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Foxconn mulls building TVs, display panels in Arizona

Foxconn mulls building TVs, display panels in Arizona

Foxconn could build factories in Arizona to manufacture TVs, display panels and product casings

Foxconn offices in Taipei, Taiwan

Foxconn offices in Taipei, Taiwan

Aiming to produce more electronics with the "Made in USA" label, Foxconn Technology Group said Saturday it was considering setting up a factory in Arizona to possibly build TVs, display panels and product casings.

The company's CEO Terry Gou announced his interest in building the facilities when the state's governor Janice Brewer visited him in Taiwan. Both Foxconn and Arizona have been in talks about an investment for about the last two years, the company said in an email.

The Taiwanese manufacturer is best known for building Apple's iPad and iPhone, but it also assembles products for other U.S. leading tech firms including Hewlett-Packard, Microsoft and Dell. Many of those factories are in China, where Foxconn employs over 1 million people, paying them wages of about US$300 to $500 per month .

Establishing facilities in Arizona, however, could help Foxconn better tap into the demand for U.S.-made electronics. On Saturday, Gou referred to U.S. President Barack Obama's push to create more manufacturing jobs in the country as a reason to expand in the U.S.

Arizona is conveniently located on the national border near its existing operations in Mexico, Foxconn said in its email. By locating in Arizona, the company also hopes to benefit from state loans and access to other local tech hubs in the state.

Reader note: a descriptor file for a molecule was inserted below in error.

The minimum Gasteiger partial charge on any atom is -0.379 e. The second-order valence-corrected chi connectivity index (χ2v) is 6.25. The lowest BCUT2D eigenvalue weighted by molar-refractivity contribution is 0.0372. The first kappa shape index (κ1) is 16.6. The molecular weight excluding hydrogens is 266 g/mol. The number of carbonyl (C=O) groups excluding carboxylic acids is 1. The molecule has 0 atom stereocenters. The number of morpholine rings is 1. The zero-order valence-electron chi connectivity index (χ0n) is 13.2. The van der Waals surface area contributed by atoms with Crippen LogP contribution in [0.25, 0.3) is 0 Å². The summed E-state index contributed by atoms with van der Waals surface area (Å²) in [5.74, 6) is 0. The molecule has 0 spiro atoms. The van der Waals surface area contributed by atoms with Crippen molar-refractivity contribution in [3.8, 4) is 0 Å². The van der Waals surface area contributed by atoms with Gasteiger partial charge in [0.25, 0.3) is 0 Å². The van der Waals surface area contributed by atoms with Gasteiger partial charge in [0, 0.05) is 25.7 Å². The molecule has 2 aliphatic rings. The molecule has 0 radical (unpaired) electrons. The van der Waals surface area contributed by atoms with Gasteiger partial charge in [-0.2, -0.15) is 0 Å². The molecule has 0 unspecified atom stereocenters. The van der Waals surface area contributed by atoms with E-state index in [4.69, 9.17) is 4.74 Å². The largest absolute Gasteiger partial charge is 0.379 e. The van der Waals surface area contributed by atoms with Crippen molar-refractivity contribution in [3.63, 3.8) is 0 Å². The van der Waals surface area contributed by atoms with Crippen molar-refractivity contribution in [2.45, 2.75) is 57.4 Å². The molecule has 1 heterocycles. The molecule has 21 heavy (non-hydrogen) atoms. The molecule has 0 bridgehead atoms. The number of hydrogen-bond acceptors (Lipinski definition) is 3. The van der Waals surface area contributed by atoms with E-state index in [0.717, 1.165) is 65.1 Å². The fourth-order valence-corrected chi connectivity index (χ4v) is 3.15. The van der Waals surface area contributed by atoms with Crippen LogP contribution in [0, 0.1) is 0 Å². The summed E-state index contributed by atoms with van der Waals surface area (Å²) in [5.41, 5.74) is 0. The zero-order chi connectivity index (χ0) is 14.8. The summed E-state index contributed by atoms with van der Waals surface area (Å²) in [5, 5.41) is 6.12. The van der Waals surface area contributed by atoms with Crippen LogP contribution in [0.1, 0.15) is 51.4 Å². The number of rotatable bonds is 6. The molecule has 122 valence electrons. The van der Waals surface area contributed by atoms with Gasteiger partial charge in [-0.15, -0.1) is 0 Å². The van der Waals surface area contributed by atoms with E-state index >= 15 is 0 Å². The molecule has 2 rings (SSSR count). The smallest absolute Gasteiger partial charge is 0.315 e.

Without naming specific companies, Foxconn's CEO said some well-known electronic vendors are also setting up manufacturing facilities in the state. Last week, the manufacturing giant's largest customer Apple said it was building a new components factory in Mesa, Arizona that will create over 2,000 jobs.

Foxconn plans to expand in the U.S. with headquarters in the east and west coast of the country. The company already has facilities in the U.S., but it's unclear what they are used for.

Tech vendors are starting to build more products in the U.S. as the outsourcing of manufacturing jobs from the U.S. has long been a political issue. Last year, Apple CEO Tim Cook said the company would start manufacturing one of its Mac lines in the country.

Motorola has followed the trend. Earlier this year, the handset maker released an advertisement touting that its Moto X was the first smartphone to be assembled in the U.S.


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